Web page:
Maintenance is straightforward. Oil changes and valve clearance checks every 4,000 miles; a new filter every 8,000; and a new oil-coated paper element in the air cleaner every 24,000 miles.
On the 950 the handling is quite good, very light, very easy. Rake of 32 degrees and trail of 5.7 inches provides a nice compromise between quick steering, useful on the hairpin curves, and in-line stability, good to have at 90 mph. Because of the easy power and handling, Star is advertising this as a good bike for both relatively new, as well as experienced, riders. And for the short-legged rider as well, with a very low seat height of 26.6 inches. Plus the forward part of the rider’s seat is narrow, making it even easier to put both feet on the ground. That is an important consideration, as 660 pounds are hard to pick up if the bike falls over in a slippery gas station.
Star makes a lot of claims about the saddle, and the engineering that went into it. However, it seems they may have skimped on padding to get the seat so low, and my butt was a mite pained after several hours on the road. I would opt for the Comfort Cruise accessory seat. Ignoring the saddle, the ergonomics are quite comfortable, with long floorboards allowing for the legs to be moved back and forth, a heel-and-toe shift mechanism, and a wide 1-inch handlebar-over a meter from tip to tip. The overall design is very appealing, a 21st-century approach to the “classic” cruiser lines. The gas tank is nicely tapered, with a chromed cover housing the speedometer and warning lights. Modest but efficient steel fenders provide a healthy look, and the wheels have a pleasantly airy appearance about them. Rather unsightly are the fluid reservoir and horn down by the brake pedal-they look like last-minute add-ons.
The Tourer comes with a short windscreen, a pair of leather-covered hard bags and a backrest for the passenger. Aware that the cruiser buyers love to “personalize” their motorcycles, the Star line has almost 90 accessories available for the 950, from shiny “bling” to different saddles, a luggage rack and, of course, clothing. Marketing people say that the average cruiser purchaser will spend well over a thousand dollars on accessories before even leaving the shop, and Star means to take advantage of that. The full Star accessory catalog runs more than 200 pages and offers everything from braided-steel brake lines to golf balls-I kid you not!
To take a trek all you have to do is throw a change of clothes and a toothbrush in the saddlebags, which have a wide opening at the top and are easy to pack. They close with ease and use the ignition key to lock-very convenient.
No rain riding, so I cannot say whether or not they are waterproof. I keep the water bottle in the left bag, as the right bag heats up a bit with the muffler being close underneath. I like the short windscreen because I want to look over the top, rather than through it. The owner does have accessory windscreens to choose from.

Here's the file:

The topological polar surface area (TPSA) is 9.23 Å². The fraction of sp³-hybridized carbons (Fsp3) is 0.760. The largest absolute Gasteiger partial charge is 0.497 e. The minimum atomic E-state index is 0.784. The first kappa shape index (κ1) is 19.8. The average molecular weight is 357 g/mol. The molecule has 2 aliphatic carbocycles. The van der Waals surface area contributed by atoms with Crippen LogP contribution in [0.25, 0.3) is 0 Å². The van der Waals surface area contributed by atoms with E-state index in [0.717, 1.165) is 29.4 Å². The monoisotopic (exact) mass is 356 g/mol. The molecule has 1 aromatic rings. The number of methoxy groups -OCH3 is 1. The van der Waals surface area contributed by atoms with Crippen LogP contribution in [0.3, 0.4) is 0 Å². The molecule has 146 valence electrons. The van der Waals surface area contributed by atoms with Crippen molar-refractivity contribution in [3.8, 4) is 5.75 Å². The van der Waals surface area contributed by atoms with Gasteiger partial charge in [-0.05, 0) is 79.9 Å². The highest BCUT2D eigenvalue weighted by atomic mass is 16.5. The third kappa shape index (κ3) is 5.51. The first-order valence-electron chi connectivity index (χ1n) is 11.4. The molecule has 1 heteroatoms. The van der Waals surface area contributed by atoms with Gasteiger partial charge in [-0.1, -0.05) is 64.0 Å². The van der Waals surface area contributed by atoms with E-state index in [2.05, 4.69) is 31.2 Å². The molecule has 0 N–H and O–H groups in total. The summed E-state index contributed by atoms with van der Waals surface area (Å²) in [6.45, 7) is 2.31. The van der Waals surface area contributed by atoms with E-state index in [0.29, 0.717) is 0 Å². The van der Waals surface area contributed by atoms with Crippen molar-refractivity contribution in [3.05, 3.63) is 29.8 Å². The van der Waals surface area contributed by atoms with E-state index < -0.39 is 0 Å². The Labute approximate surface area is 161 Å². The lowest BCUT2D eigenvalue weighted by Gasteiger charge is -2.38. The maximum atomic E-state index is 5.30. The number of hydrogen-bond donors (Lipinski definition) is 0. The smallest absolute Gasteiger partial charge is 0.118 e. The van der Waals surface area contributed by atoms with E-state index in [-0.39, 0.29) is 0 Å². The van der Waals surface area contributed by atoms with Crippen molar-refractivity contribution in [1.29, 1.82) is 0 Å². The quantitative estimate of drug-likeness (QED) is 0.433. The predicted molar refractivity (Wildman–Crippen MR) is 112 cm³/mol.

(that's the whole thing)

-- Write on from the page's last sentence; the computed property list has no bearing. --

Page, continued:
Out on the highway the 950 loafs along at 60 mph effortlessly. Want speed? The speedometer needle is at the 90 mark in the twinkling of an eye after I shift down to fourth and turn the throttle. On the narrow twisting backroads the floorboards touch down easily if I am overly enthusiastic, but the boards do flip up. And where they touch is a small changeable bit of non-sparking metal, so the boards can be made to look new at minimal cost.
On the bumpy roads the suspension was OK, but not great. But that is in the nature of the cruiser…it is intended for easy going, not rough. Star has done a good job in putting together a well-functioning motorcycle, one that will make a perfect platform for personalization. Perhaps that is the key to cruiser ethos, allowing the owner to make his own machine exceptional in appearance.
This midsize is a hard-fought section of the market, especially among the Japanese players. There’s the Honda 750 Shadows, the Suzuki 805cc Boulevards, and the Kawasaki Vulcan 900s—not to mention Harley’s 883 Sportsters and Triumph’s 865 Speedmaster and America models.
In the American market perhaps the most important factor will be price. This new model comes either as the standard V Star 950, for $7,890, or the trip-equipped V Star 950 Tourer for $8,990‚ which was our choice to test as Rider appreciates touring motorcycles. The price is competitive, but more importantly one needs to evaluate the feel and look of the machine. The V Star 950 Tourer does everything well and its price point is very good, so if you like the look you really can’t go wrong.